Weekly Wrap: The Dog Days of Summer
By Carlo Longino, Fri Aug 06 09:00:00 GMT 2004

Given the slow trickle of news this week, most everybody must be on vacation. But the FCC cleared its desk before leaving, Symbian reported a strong first half, and more...


The FCC issued a smorgasboard of rulings this week, trying to take care of things before it goes on summer break. One ruling was aimed at mobile spam, but like so many FCC efforts, it's not all it's cracked up to be. The FCC ruling fulfills a mandate of the much-maligned CAN SPAM Act which required the Commission clarify how it applied to "mobile service messages". But instead of outlawing spam text messages, the ruling applies only to e-mail sent to US carriers' e-mail-to-SMS gateways. The FCC says it will build a registry of the domains carriers use for such purposes, and make it know that they can't be sent spam under any circumstance. A small victory that improves on CAN SPAM, which defines the characteristics that make spam legally acceptable, but perhaps missing the bigger point.

Many mobile advertising efforts up to this point have pretty much resembled spam, with marketers struggling to understand that they don't have much to gain from sending out text ads offering no added value to users or providing a service or reward they're interested in. Until someone cracks the nut of getting users involved in an interactive mobile campaign that takes into account users' needs as well as those of advertisers, mobile ads are destined to fail.

It appeared this week that reality-TV viewers are expecting a little more from mobile-TV interaction, as numbers from the current season of Big Brother in the UK showed that although record numbers of viewers are turning in, the number of votes being cast is dropping. Producers say the novelty of SMS voting is wearing off, since it's been hijacked by countless other programs, and that's likely true. But as consumer tastes and feelings change, TV shows must evolve their i interactive elements to keep viewers hooked.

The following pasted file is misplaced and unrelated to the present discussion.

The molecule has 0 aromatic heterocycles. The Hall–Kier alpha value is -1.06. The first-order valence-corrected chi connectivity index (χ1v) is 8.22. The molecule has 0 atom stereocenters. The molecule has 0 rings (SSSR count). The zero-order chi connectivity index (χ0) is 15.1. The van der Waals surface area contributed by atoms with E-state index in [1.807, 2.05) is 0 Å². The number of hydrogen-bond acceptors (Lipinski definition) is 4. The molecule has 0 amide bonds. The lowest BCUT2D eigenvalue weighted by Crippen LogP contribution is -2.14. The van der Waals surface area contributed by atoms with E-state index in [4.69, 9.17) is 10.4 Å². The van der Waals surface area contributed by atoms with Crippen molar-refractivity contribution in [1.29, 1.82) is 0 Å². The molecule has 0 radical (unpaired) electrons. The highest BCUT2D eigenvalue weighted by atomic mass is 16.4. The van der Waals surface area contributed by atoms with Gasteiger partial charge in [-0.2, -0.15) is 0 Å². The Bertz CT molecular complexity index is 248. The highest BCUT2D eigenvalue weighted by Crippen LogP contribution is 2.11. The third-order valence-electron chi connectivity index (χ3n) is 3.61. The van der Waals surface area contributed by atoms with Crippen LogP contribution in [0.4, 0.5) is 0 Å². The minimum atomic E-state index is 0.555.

OS vendor Symbian reported solid first-half results this week, saying it shipped 85% more handsets in the first half of 2004 than the year-earlier period. It's revenue also jumped up by a quarter, and a market researcher says that the OS has a big lead over other smartphone and PDA operating systems.

In addition to battling OSes, Java and BREW are duking it out in the software-download arena. But one analyst contends that neither will be the best choice for developers without significant improvements. Java lacks the back-end support of BREW, and Sun's development process is slow and cumbersome, while BREW scares a lot of handset vendors and carriers, since Qualcomm could try to push it as an operating system, and developers worry about spending time developing for a system whose success is still up in the air.

One place BREW's been dropped is in South Korea. The government there, which previously mandated the use of the homegrown WIPI download platform, said this week it was pondering trying to force SK Telecom to lower its rates in an attempt to stem economy-wide inflation. The country's Communication Ministry actively sets SKT's prices, and sets caps on competitors KTF and LG Telecom. SKT's prices fell 8.3% in 2002 and 7.3% last year, and the government was pondering a 6-8% cut this year.

Another analyst firm this week said carriers and handset vendors must do more to support the "third wave" of handset personalization -- emerging content like ringtunes, ringback tones and video ringers. Handsets must be capable of supporting this advanced content, even if carriers can't yet sell it, and carriers must actively negotiate reasonable licensing terms with content owners. Not taking a long-term view, or capitalizing on greed through high prices, could punish revenues.

Nokia said this week it couldn't keep up with demand for its 6230 cameraphone because it can't get enough components. While the shortages may undermine the short-term success of the device, and Nokia's attempt at recovery, many consumers are choosing to go on waitlists for the phone rather than choose another model, indicating the company's got a winner on its hands.

Nokia also announced this week it was adding Major League Baseball content to the sports application it offers some Series 60 users in the US. Nokia signed a similar deal with the NBA earlier in the year, and will serve baseball fans live audio streams, video highlights, photos and other content. Nokia's following an interesting, and relatively new model, by lining up the content and delivering the application. It would appear to benefit by driving interest in its handsets, while appeasing carriers by delivering them a good chunk of packet traffic.

Elsewhere on the site this week, Mark Frauenfelder examines research into autonomous robots and the communications links they use, as well as on researcher's efforts to shift the privacy tradeoffs required by location-based services in users' favor, and Steve Wallage talks to a professor that says mobile users want more than just the spoken word.